Catherine de Medici of Tuscany is said to have first introduced broccoli to France when she went there as the new wife of Henri II in 1533 (she brought an army of chefs and new vegetables as well, and that is said to have been the beginning of France's rise to culinary significance--the Italians still say they taught the French everything they know about cooking, which is probably an exaggeration, though not a huge one).
By 1724, a British gardening writer referred to broccoli as a stranger in England, and called it "sprout colli-flower" or "Italian asparagus." When broccoli did arrive in England, in the early 18th century, no one spread the welcome mat. At that time, neither the French nor the English much cared for this vegetable.
Thomas Jefferson was an avid gardener and collector of seeds and plants of fruits and vegetables newly arriving in the United States. He recorded planting broccoli--along with radishes, lettuce, and cauliflower--in 1767. But as early as 1775, broccoli was described in A Treatise on Gardening by a Citizen of Virginia, by John Randolph, who wrote, "The stems will eat like Asparagus, and the heads like Cauliflower." Despite this encouraging description, broccoli was not much taken up in the U.S. (except by, a little later, Italian immigrants, many of whom who grew and ate it).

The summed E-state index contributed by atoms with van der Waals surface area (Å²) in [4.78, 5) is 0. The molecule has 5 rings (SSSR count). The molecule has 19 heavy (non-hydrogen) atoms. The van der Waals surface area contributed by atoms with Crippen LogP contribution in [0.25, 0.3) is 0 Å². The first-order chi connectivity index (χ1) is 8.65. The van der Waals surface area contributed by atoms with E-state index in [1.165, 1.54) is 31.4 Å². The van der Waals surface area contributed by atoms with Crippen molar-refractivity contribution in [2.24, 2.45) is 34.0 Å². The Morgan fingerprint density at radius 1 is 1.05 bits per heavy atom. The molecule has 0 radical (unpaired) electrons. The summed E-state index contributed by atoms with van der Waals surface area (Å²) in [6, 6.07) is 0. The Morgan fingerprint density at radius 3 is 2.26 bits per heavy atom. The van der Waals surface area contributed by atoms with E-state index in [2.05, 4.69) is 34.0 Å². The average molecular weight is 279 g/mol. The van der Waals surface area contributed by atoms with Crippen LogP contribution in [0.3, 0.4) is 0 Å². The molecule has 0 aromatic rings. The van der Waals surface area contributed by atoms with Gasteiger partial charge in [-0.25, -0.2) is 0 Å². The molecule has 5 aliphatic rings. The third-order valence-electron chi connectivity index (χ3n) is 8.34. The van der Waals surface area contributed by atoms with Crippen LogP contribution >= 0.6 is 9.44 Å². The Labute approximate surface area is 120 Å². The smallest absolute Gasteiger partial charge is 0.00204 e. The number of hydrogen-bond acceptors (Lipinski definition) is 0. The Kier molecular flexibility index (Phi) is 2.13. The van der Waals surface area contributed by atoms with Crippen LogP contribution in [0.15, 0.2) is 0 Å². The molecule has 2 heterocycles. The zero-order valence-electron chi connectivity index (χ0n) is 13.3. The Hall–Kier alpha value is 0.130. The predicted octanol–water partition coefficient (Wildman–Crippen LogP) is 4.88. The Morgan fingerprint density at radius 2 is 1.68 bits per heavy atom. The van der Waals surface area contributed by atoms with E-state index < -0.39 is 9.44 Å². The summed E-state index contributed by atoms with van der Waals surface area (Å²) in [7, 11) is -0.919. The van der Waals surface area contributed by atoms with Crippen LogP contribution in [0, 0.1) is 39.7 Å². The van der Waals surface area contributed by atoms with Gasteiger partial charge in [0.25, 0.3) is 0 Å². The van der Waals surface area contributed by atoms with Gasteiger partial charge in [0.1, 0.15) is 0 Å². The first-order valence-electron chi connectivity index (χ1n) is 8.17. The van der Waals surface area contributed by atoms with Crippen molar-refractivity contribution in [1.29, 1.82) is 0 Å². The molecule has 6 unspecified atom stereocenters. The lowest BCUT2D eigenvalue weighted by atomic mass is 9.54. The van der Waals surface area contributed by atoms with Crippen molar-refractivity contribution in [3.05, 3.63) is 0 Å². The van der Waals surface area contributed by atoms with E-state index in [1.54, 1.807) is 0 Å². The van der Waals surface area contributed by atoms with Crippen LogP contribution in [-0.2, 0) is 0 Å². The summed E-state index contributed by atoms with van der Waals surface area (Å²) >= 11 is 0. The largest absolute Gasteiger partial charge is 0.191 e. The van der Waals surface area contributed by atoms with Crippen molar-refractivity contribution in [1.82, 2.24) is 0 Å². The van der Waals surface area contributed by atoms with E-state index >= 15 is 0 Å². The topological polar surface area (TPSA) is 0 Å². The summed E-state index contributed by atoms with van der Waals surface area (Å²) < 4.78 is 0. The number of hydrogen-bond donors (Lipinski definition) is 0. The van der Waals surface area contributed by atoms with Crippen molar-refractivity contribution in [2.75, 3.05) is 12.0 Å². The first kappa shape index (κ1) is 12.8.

Broccoli popularity in the U.S. awaited the D'Arrigo brothers, Stephano and Andrea, immigrants from Messina, Italy; the brothers began with some trial plantings in California in 1922, shipping a few crates to Boston, where they somehow were well received. The time must have been right, for the brothers' enterprise ballooned; they grew, they advertised by on the then-new radio, and by the 1930s broccoli was an established favorite in the land (many thinking it some newly developed vegetable). Today, it is perhaps the number one vegetable in the U.S. (despite a few persons' curious distaste for it).
Thoroughly famous cartoon from The New Yorker magazine--mother and small son at table, son glaring at his plate:
Mother: "It's broccoli, dear."
Son: "I say it's spinach, and I say to hell with it."